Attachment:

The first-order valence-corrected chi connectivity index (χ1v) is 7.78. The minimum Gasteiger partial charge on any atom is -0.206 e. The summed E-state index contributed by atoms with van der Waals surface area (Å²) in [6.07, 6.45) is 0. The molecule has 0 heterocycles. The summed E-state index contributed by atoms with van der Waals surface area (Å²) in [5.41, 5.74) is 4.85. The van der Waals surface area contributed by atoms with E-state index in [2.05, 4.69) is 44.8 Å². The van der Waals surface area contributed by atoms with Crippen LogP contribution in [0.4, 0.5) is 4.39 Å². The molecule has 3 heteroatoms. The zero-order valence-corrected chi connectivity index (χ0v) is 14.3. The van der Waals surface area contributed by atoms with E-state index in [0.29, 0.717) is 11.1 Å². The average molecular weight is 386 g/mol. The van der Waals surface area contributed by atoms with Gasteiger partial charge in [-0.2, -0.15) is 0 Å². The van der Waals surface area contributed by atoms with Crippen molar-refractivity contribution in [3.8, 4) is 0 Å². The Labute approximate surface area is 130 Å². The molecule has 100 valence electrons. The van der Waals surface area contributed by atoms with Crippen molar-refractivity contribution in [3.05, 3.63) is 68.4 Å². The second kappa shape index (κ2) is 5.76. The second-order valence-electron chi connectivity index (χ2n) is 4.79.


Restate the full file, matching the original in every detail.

The first-order valence-corrected chi connectivity index (χ1v) is 7.78. The minimum Gasteiger partial charge on any atom is -0.206 e. The summed E-state index contributed by atoms with van der Waals surface area (Å²) in [6.07, 6.45) is 0. The molecule has 0 heterocycles. The summed E-state index contributed by atoms with van der Waals surface area (Å²) in [5.41, 5.74) is 4.85. The van der Waals surface area contributed by atoms with E-state index in [2.05, 4.69) is 44.8 Å². The van der Waals surface area contributed by atoms with Crippen LogP contribution in [0.4, 0.5) is 4.39 Å². The molecule has 3 heteroatoms. The zero-order valence-corrected chi connectivity index (χ0v) is 14.3. The van der Waals surface area contributed by atoms with E-state index in [0.29, 0.717) is 11.1 Å². The average molecular weight is 386 g/mol. The van der Waals surface area contributed by atoms with Gasteiger partial charge in [-0.2, -0.15) is 0 Å². The van der Waals surface area contributed by atoms with Crippen molar-refractivity contribution in [3.8, 4) is 0 Å². The Labute approximate surface area is 130 Å². The molecule has 100 valence electrons. The van der Waals surface area contributed by atoms with Crippen molar-refractivity contribution in [3.05, 3.63) is 68.4 Å². The second kappa shape index (κ2) is 5.76. The second-order valence-electron chi connectivity index (χ2n) is 4.79.